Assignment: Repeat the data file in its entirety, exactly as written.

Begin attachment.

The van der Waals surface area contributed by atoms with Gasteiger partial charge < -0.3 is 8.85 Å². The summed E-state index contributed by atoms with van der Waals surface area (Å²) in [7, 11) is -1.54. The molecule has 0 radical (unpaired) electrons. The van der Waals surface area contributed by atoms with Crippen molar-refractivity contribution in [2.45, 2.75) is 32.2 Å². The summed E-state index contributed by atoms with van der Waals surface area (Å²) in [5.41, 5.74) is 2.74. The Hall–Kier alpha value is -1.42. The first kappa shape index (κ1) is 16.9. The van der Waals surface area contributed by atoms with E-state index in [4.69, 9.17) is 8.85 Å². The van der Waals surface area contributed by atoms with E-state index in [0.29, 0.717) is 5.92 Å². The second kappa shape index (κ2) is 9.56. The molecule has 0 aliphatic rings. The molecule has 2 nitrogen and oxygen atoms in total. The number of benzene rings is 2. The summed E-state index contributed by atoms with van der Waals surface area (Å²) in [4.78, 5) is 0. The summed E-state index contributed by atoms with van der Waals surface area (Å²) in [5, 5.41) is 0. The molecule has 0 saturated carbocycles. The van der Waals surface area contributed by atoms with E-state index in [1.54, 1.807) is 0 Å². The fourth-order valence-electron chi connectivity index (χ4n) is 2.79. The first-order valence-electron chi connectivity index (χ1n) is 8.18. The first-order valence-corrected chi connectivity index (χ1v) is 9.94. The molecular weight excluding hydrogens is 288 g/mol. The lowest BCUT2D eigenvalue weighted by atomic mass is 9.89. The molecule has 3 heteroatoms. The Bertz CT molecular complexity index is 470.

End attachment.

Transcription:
The van der Waals surface area contributed by atoms with Gasteiger partial charge < -0.3 is 8.85 Å². The summed E-state index contributed by atoms with van der Waals surface area (Å²) in [7, 11) is -1.54. The molecule has 0 radical (unpaired) electrons. The van der Waals surface area contributed by atoms with Crippen molar-refractivity contribution in [2.45, 2.75) is 32.2 Å². The summed E-state index contributed by atoms with van der Waals surface area (Å²) in [5.41, 5.74) is 2.74. The Hall–Kier alpha value is -1.42. The first kappa shape index (κ1) is 16.9. The van der Waals surface area contributed by atoms with E-state index in [4.69, 9.17) is 8.85 Å². The van der Waals surface area contributed by atoms with E-state index in [0.29, 0.717) is 5.92 Å². The second kappa shape index (κ2) is 9.56. The molecule has 0 aliphatic rings. The molecule has 2 nitrogen and oxygen atoms in total. The number of benzene rings is 2. The summed E-state index contributed by atoms with van der Waals surface area (Å²) in [4.78, 5) is 0. The summed E-state index contributed by atoms with van der Waals surface area (Å²) in [5, 5.41) is 0. The molecule has 0 saturated carbocycles. The van der Waals surface area contributed by atoms with E-state index in [1.54, 1.807) is 0 Å². The fourth-order valence-electron chi connectivity index (χ4n) is 2.79. The first-order valence-electron chi connectivity index (χ1n) is 8.18. The first-order valence-corrected chi connectivity index (χ1v) is 9.94. The molecular weight excluding hydrogens is 288 g/mol. The lowest BCUT2D eigenvalue weighted by atomic mass is 9.89. The molecule has 3 heteroatoms. The Bertz CT molecular complexity index is 470.